I was recently in Chicago for about a week visiting friends. I live 800 miles away in East Texas, which is a sharp contrast to this big city. Visiting an unfamiliar place presents new welcomed stimulants for my brain to process and categorize. For brevity I’m making two stimulant categories; that which annoys and that which invigorates.
In Chicago, standing near the “L” train and hearing the thunderous echoes bounce off buildings is initially invigorating. On a daily basis this could become annoying and deafening. Those who live around recurring stimulants learn to selectively filter the sources. At my friend’s comfortable residence, sitting on a third floor balcony overlooking an alleyway seemed surprisingly quiet even though I was in Chicago. I didn’t dwell on traffic noise coming from Lake Shore Drive. The sounds of the trains and buses passing were even captivating. I took sounds from the city and created a romanticized symphony in my mind. If I lived in Chicago the composition would certainly change.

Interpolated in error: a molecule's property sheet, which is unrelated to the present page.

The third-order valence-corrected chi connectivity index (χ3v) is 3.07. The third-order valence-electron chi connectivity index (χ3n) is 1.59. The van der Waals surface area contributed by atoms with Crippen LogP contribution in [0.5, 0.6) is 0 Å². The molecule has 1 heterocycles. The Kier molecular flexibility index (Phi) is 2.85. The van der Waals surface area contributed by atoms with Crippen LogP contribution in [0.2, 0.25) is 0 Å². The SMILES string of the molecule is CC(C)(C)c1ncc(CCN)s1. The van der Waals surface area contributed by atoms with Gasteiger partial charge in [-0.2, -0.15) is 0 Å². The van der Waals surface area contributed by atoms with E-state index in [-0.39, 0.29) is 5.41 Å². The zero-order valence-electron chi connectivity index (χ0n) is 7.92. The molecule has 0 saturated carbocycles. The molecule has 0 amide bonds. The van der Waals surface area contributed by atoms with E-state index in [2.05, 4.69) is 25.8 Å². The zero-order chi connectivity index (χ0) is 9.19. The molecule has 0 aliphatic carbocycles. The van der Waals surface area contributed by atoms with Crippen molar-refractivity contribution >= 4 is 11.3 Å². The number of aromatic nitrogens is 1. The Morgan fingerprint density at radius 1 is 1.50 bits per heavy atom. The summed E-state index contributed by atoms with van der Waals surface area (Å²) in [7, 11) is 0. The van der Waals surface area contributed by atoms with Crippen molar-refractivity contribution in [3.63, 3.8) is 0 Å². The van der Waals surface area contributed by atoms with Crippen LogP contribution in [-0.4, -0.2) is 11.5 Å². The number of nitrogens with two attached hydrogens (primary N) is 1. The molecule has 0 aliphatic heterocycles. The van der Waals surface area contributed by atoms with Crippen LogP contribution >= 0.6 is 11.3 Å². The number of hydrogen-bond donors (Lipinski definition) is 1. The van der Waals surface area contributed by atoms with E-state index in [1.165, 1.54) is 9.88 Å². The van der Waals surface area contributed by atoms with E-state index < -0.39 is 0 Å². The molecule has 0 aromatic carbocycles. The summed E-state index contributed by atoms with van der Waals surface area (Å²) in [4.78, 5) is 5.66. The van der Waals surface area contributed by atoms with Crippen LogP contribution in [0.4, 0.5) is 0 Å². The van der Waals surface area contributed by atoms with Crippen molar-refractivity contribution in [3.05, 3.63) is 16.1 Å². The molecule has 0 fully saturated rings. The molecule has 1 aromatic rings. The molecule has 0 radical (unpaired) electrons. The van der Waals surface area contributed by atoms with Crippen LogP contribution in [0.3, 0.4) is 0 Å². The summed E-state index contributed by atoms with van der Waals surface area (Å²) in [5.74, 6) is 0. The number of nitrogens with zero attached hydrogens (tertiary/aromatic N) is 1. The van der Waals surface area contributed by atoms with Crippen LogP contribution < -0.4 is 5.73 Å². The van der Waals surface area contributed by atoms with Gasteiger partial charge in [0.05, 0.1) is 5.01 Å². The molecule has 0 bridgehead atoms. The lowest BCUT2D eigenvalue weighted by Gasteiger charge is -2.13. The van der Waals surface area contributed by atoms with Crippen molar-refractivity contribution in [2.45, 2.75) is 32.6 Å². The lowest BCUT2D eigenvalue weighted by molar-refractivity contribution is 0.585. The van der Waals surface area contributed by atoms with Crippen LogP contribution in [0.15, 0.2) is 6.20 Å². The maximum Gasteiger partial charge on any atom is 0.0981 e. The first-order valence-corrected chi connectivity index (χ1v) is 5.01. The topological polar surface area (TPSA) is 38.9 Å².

Back home I hear birds singing near the back deck. Their songs blend with vehicle noises coming from a highway one mile away. This muffled traffic noise annoys me even though it is not as loud or constant as in Chicago. To top it off, a house across the creek behind our wooded lot has a pack of small hyperactive barking dogs. I wonder how those dogs have survived the coyotes, owls and hawks. But the irritating dogs have thus far not become a wild creature’s meal.
Waves of sound are categorized differently depending on the time and place of encounter. Noise is often sought for it can block out matters which might be easier to ignore. The strongest noises often originate from within.
Writing can be similar to making noise, with each word becoming a sound the writer makes. My recent writing has made too much noise, but sometimes I can still hear a song.